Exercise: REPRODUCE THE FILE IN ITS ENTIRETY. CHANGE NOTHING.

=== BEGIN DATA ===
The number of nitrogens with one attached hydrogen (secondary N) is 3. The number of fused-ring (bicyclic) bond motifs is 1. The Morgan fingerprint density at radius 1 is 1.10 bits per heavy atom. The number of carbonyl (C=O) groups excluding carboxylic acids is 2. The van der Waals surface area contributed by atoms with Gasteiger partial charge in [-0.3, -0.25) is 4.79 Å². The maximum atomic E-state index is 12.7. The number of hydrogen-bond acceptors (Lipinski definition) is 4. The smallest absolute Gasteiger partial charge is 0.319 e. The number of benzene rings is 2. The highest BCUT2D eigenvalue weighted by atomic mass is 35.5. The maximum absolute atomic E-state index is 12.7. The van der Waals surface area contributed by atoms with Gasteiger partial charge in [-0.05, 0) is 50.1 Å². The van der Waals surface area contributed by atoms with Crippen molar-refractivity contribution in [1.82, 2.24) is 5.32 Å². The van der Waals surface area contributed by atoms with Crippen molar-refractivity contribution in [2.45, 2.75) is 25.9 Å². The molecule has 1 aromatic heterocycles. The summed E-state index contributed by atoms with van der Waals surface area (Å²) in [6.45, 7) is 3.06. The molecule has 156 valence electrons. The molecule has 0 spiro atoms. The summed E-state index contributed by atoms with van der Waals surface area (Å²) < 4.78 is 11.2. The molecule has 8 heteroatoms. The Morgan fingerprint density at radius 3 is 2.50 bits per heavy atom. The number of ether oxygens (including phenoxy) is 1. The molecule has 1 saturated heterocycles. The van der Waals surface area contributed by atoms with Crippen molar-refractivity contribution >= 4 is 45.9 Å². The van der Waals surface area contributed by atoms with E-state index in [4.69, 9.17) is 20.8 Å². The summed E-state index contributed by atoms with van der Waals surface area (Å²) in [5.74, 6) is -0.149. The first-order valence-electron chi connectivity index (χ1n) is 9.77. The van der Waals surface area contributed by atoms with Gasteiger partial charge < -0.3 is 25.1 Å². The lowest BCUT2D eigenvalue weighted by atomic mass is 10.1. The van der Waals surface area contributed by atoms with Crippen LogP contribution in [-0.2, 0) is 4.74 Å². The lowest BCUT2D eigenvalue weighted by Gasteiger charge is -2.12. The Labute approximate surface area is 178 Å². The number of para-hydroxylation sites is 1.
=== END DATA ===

The number of nitrogens with one attached hydrogen (secondary N) is 3. The number of fused-ring (bicyclic) bond motifs is 1. The Morgan fingerprint density at radius 1 is 1.10 bits per heavy atom. The number of carbonyl (C=O) groups excluding carboxylic acids is 2. The van der Waals surface area contributed by atoms with Gasteiger partial charge in [-0.3, -0.25) is 4.79 Å². The maximum atomic E-state index is 12.7. The number of hydrogen-bond acceptors (Lipinski definition) is 4. The smallest absolute Gasteiger partial charge is 0.319 e. The number of benzene rings is 2. The highest BCUT2D eigenvalue weighted by atomic mass is 35.5. The maximum absolute atomic E-state index is 12.7. The van der Waals surface area contributed by atoms with Gasteiger partial charge in [-0.05, 0) is 50.1 Å². The van der Waals surface area contributed by atoms with Crippen molar-refractivity contribution in [1.82, 2.24) is 5.32 Å². The van der Waals surface area contributed by atoms with Crippen molar-refractivity contribution in [2.45, 2.75) is 25.9 Å². The molecule has 1 aromatic heterocycles. The summed E-state index contributed by atoms with van der Waals surface area (Å²) in [6.45, 7) is 3.06. The molecule has 156 valence electrons. The molecule has 0 spiro atoms. The summed E-state index contributed by atoms with van der Waals surface area (Å²) < 4.78 is 11.2. The molecule has 8 heteroatoms. The Morgan fingerprint density at radius 3 is 2.50 bits per heavy atom. The number of ether oxygens (including phenoxy) is 1. The molecule has 1 saturated heterocycles. The van der Waals surface area contributed by atoms with Crippen molar-refractivity contribution >= 4 is 45.9 Å². The van der Waals surface area contributed by atoms with E-state index in [4.69, 9.17) is 20.8 Å². The summed E-state index contributed by atoms with van der Waals surface area (Å²) in [5.74, 6) is -0.149. The first-order valence-electron chi connectivity index (χ1n) is 9.77. The van der Waals surface area contributed by atoms with Gasteiger partial charge < -0.3 is 25.1 Å². The lowest BCUT2D eigenvalue weighted by atomic mass is 10.1. The van der Waals surface area contributed by atoms with Crippen LogP contribution in [-0.2, 0) is 4.74 Å². The lowest BCUT2D eigenvalue weighted by Gasteiger charge is -2.12. The Labute approximate surface area is 178 Å². The number of para-hydroxylation sites is 1.